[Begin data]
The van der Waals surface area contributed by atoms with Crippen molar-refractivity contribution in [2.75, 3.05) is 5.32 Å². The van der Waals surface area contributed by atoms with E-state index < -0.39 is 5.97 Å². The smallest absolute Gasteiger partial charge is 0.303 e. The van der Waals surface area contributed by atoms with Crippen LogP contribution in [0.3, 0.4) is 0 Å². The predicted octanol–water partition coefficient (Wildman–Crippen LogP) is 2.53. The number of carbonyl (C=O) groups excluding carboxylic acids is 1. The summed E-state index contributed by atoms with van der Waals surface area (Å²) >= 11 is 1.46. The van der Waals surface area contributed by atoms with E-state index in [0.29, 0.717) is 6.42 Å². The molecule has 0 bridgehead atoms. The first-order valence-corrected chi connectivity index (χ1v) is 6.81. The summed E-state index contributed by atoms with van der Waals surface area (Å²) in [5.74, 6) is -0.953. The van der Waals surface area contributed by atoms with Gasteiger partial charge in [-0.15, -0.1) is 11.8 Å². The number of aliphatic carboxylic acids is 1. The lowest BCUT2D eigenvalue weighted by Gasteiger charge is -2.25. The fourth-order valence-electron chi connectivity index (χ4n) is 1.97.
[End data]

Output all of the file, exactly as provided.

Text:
The van der Waals surface area contributed by atoms with Crippen molar-refractivity contribution in [2.75, 3.05) is 5.32 Å². The van der Waals surface area contributed by atoms with E-state index < -0.39 is 5.97 Å². The smallest absolute Gasteiger partial charge is 0.303 e. The van der Waals surface area contributed by atoms with Crippen LogP contribution in [0.3, 0.4) is 0 Å². The predicted octanol–water partition coefficient (Wildman–Crippen LogP) is 2.53. The number of carbonyl (C=O) groups excluding carboxylic acids is 1. The summed E-state index contributed by atoms with van der Waals surface area (Å²) >= 11 is 1.46. The van der Waals surface area contributed by atoms with E-state index in [0.29, 0.717) is 6.42 Å². The molecule has 0 bridgehead atoms. The first-order valence-corrected chi connectivity index (χ1v) is 6.81. The summed E-state index contributed by atoms with van der Waals surface area (Å²) in [5.74, 6) is -0.953. The van der Waals surface area contributed by atoms with Gasteiger partial charge in [-0.15, -0.1) is 11.8 Å². The number of aliphatic carboxylic acids is 1. The lowest BCUT2D eigenvalue weighted by Gasteiger charge is -2.25. The fourth-order valence-electron chi connectivity index (χ4n) is 1.97.